When Larry Summers, the President's Director of the National Economic Council, convenes the Obama administration's top economic officials this afternoon, they'll have no shortage of issues on the agenda: job losses, tepid growth, skyrocketing deficits, a weakening dollar, and tax increases just to name a few.
The headline data from last week's GDP report must have warmed hearts in the White House -- especially when equity markets rallied. But a closer look at the data soured the outlook for a lot of economists. Even with today's trio of stronger-than-expected data on manufacturing, construction and pending home sales, there are significant economic questions about the pace and durability of growth. Equally important for the Obama White House, there and very real political concerns regarding its own performance in dealing with the economy.
Most Americans today are not feeling good about their own finances, about the overall direction of the economy, and about the leadership coming from Washington in dealing with it. They seem to understand that much of the growth reported -- as tepid as it was for a post-trough bounceback quarter -- is being fueled by caffeine and sugar from Washington. They're becoming more concerned about the long-term impact of policies in Washington: What happens when the sugar and caffeine go away? How will we pay for it? Why, after this huge spending program, is the unemployment rate expected to continue rising?
Forget the arcane economic and market data we pore over every day. The metrics many Americans are comfortable with won't show up clearly in a GDP report. A 10% unemployment rate -- one in ten of your friends or family out of work -- is simply a very scary number. A federal deficit measured in the trillions of dollars is likewise very scary. And those numbers will not be going away any time soon.
The Obama White House so far hasn't given Americans good reason to be optimistic about what the future looks like on either jobs or deficits, and in the current political environment, those issues will be critical measuring sticks for the White House and the Democratic leadership in Congress. Larry Summers, Tim Geithner and Christine Romer are fully aware that improvements on jobs and deficit numbers are a long way off. Their real focus today will be to figure out how to keep sour feelings and weak data from spoiling President Obama's policy agenda.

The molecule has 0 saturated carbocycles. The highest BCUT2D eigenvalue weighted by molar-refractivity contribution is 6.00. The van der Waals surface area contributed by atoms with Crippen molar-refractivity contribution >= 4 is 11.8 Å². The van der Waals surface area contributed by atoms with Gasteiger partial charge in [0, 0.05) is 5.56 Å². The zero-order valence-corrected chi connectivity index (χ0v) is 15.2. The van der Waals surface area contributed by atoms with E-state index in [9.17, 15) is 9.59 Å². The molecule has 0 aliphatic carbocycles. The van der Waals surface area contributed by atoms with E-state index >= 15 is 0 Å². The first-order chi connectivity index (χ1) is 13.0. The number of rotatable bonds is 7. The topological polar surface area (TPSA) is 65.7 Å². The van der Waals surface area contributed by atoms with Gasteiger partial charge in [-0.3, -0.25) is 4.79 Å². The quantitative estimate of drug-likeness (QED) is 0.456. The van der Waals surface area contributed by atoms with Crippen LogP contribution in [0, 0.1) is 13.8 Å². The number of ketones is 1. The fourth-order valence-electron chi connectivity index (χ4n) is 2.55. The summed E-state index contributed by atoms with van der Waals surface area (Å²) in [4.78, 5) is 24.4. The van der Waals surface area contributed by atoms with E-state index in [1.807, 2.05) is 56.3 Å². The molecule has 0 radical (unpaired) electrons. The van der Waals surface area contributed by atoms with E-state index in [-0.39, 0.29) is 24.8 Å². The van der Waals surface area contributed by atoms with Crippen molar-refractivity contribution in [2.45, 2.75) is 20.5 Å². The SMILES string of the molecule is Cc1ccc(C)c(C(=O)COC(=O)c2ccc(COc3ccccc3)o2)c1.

What must have been unthinkable for the White House when the year began, but is becoming more likely now, is that the President's two most important domestic policy efforts -- climate change and health care -- are now in jeopardy of foundering because of the difficult political-economic environment.
Odds are still with the White House that some kind of health care legislation will be passed -- the alternative would be a disaster for President Obama and Democrats; and climate change appears destined to be put off until next year. But those odds become a bit longer the less evidence is available that the stimulus will have a lasting impact on jobs, and the more the real costs of stimulus spending become clear.
Tony Fratto is a CNBC on-air contributor and most recently served as Deputy Assistant to the President and Deputy Press Secretary for the Bush Administration.